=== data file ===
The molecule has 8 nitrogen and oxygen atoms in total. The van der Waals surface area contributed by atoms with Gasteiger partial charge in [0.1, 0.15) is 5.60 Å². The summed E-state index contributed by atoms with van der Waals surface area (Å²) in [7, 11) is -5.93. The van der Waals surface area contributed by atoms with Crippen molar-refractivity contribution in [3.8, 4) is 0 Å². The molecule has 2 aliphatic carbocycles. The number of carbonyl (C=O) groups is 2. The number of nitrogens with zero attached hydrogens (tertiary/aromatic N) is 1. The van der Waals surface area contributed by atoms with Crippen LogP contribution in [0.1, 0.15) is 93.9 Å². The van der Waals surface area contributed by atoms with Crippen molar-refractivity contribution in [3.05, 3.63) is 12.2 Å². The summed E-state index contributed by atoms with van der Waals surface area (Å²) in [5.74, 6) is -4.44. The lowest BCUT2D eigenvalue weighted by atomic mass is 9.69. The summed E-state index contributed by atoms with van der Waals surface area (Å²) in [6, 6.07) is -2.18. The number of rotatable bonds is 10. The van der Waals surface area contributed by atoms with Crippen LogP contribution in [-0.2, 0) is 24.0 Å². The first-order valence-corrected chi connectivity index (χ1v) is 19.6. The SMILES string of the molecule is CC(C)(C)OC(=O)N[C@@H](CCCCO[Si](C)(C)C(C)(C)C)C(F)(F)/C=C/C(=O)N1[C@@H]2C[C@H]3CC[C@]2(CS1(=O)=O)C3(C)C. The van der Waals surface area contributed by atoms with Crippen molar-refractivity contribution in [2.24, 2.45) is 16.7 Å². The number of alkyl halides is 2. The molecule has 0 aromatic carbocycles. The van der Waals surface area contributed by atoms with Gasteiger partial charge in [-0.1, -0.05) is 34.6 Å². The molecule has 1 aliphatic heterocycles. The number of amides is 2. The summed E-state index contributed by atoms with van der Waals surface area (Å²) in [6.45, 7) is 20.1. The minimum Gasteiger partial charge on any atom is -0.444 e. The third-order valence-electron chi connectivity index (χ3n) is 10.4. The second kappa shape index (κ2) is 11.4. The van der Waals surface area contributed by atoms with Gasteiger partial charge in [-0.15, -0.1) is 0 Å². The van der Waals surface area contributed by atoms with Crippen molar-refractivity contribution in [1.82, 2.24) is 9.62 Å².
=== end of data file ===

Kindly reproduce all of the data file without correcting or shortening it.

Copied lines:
The molecule has 8 nitrogen and oxygen atoms in total. The van der Waals surface area contributed by atoms with Gasteiger partial charge in [0.1, 0.15) is 5.60 Å². The summed E-state index contributed by atoms with van der Waals surface area (Å²) in [7, 11) is -5.93. The van der Waals surface area contributed by atoms with Crippen molar-refractivity contribution in [3.8, 4) is 0 Å². The molecule has 2 aliphatic carbocycles. The number of carbonyl (C=O) groups is 2. The number of nitrogens with zero attached hydrogens (tertiary/aromatic N) is 1. The van der Waals surface area contributed by atoms with Crippen LogP contribution in [0.1, 0.15) is 93.9 Å². The van der Waals surface area contributed by atoms with Crippen molar-refractivity contribution in [3.05, 3.63) is 12.2 Å². The summed E-state index contributed by atoms with van der Waals surface area (Å²) in [5.74, 6) is -4.44. The lowest BCUT2D eigenvalue weighted by atomic mass is 9.69. The summed E-state index contributed by atoms with van der Waals surface area (Å²) in [6, 6.07) is -2.18. The number of rotatable bonds is 10. The van der Waals surface area contributed by atoms with Crippen LogP contribution in [-0.2, 0) is 24.0 Å². The first-order valence-corrected chi connectivity index (χ1v) is 19.6. The SMILES string of the molecule is CC(C)(C)OC(=O)N[C@@H](CCCCO[Si](C)(C)C(C)(C)C)C(F)(F)/C=C/C(=O)N1[C@@H]2C[C@H]3CC[C@]2(CS1(=O)=O)C3(C)C. The van der Waals surface area contributed by atoms with Crippen molar-refractivity contribution in [2.24, 2.45) is 16.7 Å². The number of alkyl halides is 2. The molecule has 0 aromatic carbocycles. The van der Waals surface area contributed by atoms with Gasteiger partial charge in [-0.1, -0.05) is 34.6 Å². The molecule has 1 aliphatic heterocycles. The number of amides is 2. The summed E-state index contributed by atoms with van der Waals surface area (Å²) in [6.45, 7) is 20.1. The minimum Gasteiger partial charge on any atom is -0.444 e. The third-order valence-electron chi connectivity index (χ3n) is 10.4. The second kappa shape index (κ2) is 11.4. The van der Waals surface area contributed by atoms with Gasteiger partial charge in [-0.15, -0.1) is 0 Å². The van der Waals surface area contributed by atoms with Crippen molar-refractivity contribution in [1.82, 2.24) is 9.62 Å².